1. Naufragium–based on a game played in Costa Rica. You tell your class there has been a naufragium and the ship is taking on water. To survive, students must get into the life boats (rates is what I said), but there’s a catch. They must enter the life boats in numbers according to your directions. You might start saying “ad rates…bini”, so kids two at a time huddle together. Then you might say “ad rates…octoni”, so kids have to form groups of eight, exactly. If there are nine trying to get in, the group must decide whom to kick out. If there are seven, and therefore not eight, pro dolor, they all perish. You can alternate odds and evens, high numbers and low numbers, in an effort to widdle the group down to two or one or even none! This break can be a lot of fun, it can be noisy, and I have even seen students volunteering “to take one for the team”. Enjoy, and any ways to improve the Latin in this are appreciated. For this activity, use distributives: singuli, bini, terni, quaterni, quini, seni, septeni, octoni, noveni, deni, etc.


  1. Poculum–picked up off one of the CI FB pages, I sadly cannot remember who the source is.  If someone knows, I’ll gladly add the name. Two students play at a time (you could have several “play stations” set up, though).  They face each other with a stool or other item standing between them. On top of the stool is a plastic cup. The teacher calls out various body parts in Latin.  The students have to touch that body part. So, “caput” means they touch their own head, manus sinistra–they touch their left hand, nasus–they touch their nose, etc.  When the teacher says “poculum” they grab the plastic cup. The one who gets it is the winner. At any time that a student touches the wrong body part or goes for the cup when a body part is called, he/she is out and a new player takes their place.  The winner of the round can remain and face challengers, or you can have a winners round where they play off for a victor/victrix omnium. 


Hic ludus “poculum” vocatur.  Duo lusores alter contra alterum stant scamno interposito.  In scamno est poculum. Magister/ra partes corporis vocat. Si magister/ra “caput” vocat, lusores tangere caput debent.  Si “manus sinistra”, lusores tangere manum sinistram debent. Si lusor prave tangit, considendum est. Cum magister/ra “poculum” vocat, lusor qui prior poculum capit est victor/victrix. 

Staying in the Target Language

I’m not sure what to call this.  It’s a little bit process, a little bit of a game, a little bit (okay, maybe a lot) classroom management.  I learned it from my friend and extraordinary CI teacher, Lauren Watson, and to be fair, this is what her process has become in my room.  I’m sure I’ve modified it from her original, and so you can make modifications, too, as you use it and find out what works and what doesn’t in your classroom.  I know now from using it for the last 2-3 years that it is something that students look forward to.  It works like this.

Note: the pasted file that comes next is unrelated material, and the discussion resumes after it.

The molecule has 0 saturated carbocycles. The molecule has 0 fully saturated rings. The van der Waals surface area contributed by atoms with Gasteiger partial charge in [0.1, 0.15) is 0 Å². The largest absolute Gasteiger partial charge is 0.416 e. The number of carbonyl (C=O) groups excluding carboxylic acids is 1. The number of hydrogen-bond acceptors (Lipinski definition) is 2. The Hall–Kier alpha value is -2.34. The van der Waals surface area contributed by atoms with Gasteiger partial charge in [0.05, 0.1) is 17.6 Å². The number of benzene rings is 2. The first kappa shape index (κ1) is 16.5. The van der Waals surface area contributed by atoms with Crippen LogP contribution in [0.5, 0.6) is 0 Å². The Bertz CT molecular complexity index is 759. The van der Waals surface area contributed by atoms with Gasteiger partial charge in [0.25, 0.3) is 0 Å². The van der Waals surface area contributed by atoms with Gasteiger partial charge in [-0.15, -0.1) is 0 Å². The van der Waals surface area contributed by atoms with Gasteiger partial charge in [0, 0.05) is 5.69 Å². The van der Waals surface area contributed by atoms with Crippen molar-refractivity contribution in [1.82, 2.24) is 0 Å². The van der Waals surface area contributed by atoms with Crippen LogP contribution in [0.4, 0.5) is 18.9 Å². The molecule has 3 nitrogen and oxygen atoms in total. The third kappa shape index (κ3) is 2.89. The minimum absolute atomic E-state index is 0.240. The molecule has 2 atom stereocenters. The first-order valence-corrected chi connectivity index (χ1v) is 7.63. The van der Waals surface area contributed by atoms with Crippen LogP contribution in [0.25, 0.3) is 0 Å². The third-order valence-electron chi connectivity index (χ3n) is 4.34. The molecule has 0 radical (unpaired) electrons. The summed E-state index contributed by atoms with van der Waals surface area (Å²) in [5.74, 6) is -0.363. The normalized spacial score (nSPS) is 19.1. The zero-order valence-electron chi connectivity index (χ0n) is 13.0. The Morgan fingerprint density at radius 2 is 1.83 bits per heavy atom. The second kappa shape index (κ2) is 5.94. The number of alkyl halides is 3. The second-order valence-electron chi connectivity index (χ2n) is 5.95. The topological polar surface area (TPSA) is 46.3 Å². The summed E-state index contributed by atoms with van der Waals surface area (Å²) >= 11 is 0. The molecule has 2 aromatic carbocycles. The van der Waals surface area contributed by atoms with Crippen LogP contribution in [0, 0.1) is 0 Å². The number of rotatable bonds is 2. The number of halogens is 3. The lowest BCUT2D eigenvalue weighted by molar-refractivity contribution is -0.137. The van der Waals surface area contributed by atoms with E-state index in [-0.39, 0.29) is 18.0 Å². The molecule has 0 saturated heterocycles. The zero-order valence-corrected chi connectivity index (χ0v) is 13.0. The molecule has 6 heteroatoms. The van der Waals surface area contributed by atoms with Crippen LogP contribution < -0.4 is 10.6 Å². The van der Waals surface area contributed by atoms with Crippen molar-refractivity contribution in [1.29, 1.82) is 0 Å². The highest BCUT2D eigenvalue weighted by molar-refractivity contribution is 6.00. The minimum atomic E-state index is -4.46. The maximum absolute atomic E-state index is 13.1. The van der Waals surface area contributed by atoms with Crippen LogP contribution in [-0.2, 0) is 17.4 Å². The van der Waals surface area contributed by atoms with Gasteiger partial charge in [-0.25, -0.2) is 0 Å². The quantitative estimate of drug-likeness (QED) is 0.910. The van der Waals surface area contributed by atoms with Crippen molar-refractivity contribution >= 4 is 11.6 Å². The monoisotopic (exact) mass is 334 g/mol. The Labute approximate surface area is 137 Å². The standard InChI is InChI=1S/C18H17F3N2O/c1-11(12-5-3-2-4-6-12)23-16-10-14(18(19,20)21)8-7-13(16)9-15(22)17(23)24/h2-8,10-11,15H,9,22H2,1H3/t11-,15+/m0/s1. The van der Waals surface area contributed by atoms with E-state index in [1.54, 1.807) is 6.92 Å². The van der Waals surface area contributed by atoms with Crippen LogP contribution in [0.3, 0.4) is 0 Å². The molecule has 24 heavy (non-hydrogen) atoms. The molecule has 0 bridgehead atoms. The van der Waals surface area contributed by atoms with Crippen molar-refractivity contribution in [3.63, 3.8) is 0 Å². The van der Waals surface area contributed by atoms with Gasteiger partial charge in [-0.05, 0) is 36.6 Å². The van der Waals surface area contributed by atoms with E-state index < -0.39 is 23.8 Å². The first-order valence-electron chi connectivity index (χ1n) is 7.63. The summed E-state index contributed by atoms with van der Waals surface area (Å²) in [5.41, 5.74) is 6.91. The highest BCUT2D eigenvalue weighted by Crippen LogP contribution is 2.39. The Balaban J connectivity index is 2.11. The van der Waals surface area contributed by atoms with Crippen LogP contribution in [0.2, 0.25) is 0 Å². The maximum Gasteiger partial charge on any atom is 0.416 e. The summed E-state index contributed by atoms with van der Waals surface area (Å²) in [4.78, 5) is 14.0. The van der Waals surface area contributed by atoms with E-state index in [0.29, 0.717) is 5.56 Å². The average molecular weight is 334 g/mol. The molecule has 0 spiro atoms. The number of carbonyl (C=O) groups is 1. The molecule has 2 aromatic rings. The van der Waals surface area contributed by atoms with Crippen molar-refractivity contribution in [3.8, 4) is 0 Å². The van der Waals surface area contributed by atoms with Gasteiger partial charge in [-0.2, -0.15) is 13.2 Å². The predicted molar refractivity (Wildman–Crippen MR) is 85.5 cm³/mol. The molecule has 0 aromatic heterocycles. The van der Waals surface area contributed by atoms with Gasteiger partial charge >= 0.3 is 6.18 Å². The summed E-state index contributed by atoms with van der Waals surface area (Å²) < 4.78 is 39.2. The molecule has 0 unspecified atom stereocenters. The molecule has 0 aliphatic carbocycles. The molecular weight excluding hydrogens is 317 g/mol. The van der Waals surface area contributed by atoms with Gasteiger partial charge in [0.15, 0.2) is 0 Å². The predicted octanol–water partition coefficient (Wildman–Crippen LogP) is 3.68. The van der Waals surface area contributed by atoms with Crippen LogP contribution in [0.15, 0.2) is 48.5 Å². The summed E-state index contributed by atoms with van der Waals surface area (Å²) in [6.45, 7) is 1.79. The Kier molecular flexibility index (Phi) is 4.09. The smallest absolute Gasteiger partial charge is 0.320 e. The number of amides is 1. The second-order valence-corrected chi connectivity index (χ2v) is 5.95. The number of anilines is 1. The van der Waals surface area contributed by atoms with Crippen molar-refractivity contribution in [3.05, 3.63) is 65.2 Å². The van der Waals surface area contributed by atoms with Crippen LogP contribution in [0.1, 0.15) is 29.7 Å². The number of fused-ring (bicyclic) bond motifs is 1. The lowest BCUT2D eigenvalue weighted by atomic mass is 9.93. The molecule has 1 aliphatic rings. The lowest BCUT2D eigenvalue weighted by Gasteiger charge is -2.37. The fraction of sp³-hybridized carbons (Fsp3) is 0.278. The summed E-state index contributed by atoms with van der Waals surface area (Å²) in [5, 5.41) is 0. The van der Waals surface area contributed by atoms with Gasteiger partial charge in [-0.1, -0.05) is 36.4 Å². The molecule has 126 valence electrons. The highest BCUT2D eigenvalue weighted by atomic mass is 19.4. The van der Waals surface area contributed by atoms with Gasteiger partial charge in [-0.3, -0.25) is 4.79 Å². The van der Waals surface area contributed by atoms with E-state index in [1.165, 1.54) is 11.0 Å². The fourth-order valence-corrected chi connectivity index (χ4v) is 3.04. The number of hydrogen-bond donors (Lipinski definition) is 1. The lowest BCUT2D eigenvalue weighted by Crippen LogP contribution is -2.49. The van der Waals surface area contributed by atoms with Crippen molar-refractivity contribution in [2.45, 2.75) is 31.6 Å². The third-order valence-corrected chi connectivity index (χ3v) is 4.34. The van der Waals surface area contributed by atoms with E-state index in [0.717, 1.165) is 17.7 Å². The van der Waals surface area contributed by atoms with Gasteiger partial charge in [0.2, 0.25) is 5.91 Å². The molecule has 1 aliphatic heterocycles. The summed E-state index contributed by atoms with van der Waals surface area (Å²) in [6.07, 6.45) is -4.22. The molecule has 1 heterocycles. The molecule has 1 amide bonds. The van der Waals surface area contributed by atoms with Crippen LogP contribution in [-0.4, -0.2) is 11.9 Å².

Somewhere on part of a whiteboard in the room, you set up a chart that has a column for each class period that you teach (so part of the brilliance of this is that you can use it for any level that you teach as long as you, the teacher, keep things on level for the class at hand). The horizontal lines indicate three important jobs for this process and a way to document points earned. The effect of the process/game is to encourage students to use positive peer pressure to stay in L2.  This by no means relieves us, the teachers, from having compelling content to work with or from making sure that everything said and read is comprehensible to everyone in the classroom.

The “other goal” which students will be excited about is earning 100 points as a class so that they can have a “Fun Friday.” Fun Friday means doing something fun with L2 (playing games of various sorts) and bringing food if the class wants. You should never let this become “do whatever we want to” but doing something fun and different with L2. Teacher can give choices for them to choose from. If food is brought, it must be with common understanding that you are bringing food to share and not just something for yourself to eat.

Here is a document with the chart laid out and basic descriptions of the rules and process.

The process requires three student jobs.  I usually change the students who hold these jobs every month or every week.  Let students decide.

Iudex–the judge who determines within the first minute after the bell rings whether all cell phones are put away into bookbags.  If so, this earns 1 point.

Horologiarius/a–Time keeper.  This student may have phone out to keep time of uninterrupted time in L2.  For every 12 minutes, class earns 1 point. At the end of class, minutes over a factor of 12 can be banked and added to another day.  E.g. 39 minutes = 36 (3 points) + 3 banked toward the next day. When anyone says anything in L1, time is stopped. If there are more than 12 minutes, points can be earned and then the clock starts again at 0. Minutes under 12 earn nothing.

Auditor–the listener.  This student’s job requires paper and pencil where she/he puts a hash mark for every rejoined used correctly in the process of class.  Rejoinder list should be on walls for reference. Auditor’s job includes both listening for and determining if correctly used. For every 20 rejoinders used correctly, 2 points are earned.  Can only earn in factors of 20, but anything over a factor of 20 can be banked for another day. E.g. 48 = 4 points (2 sets of 20) and 8 points banked for another day.

I have found that the chart on the whiteboard (rather permanently) keeps class interest high, and they begin to see each other’s class score.  “How did 3rd period get 48 points yesterday?”  Any class that raises the bar like that effects all the other classes.  I am often surprised by which classes seem to make the most out of this, and they are most often NOT the class that at first glance seems the “best” or “strongest” class.  The positive peer pressure is real.  If a class has a student who is being something of a “jerk” this process will call him/her to account as one stray word of English and it resets everyone for that day at zero.  They simply won’t allow “jerkiness” to do that to them for very long.

Bob Patrick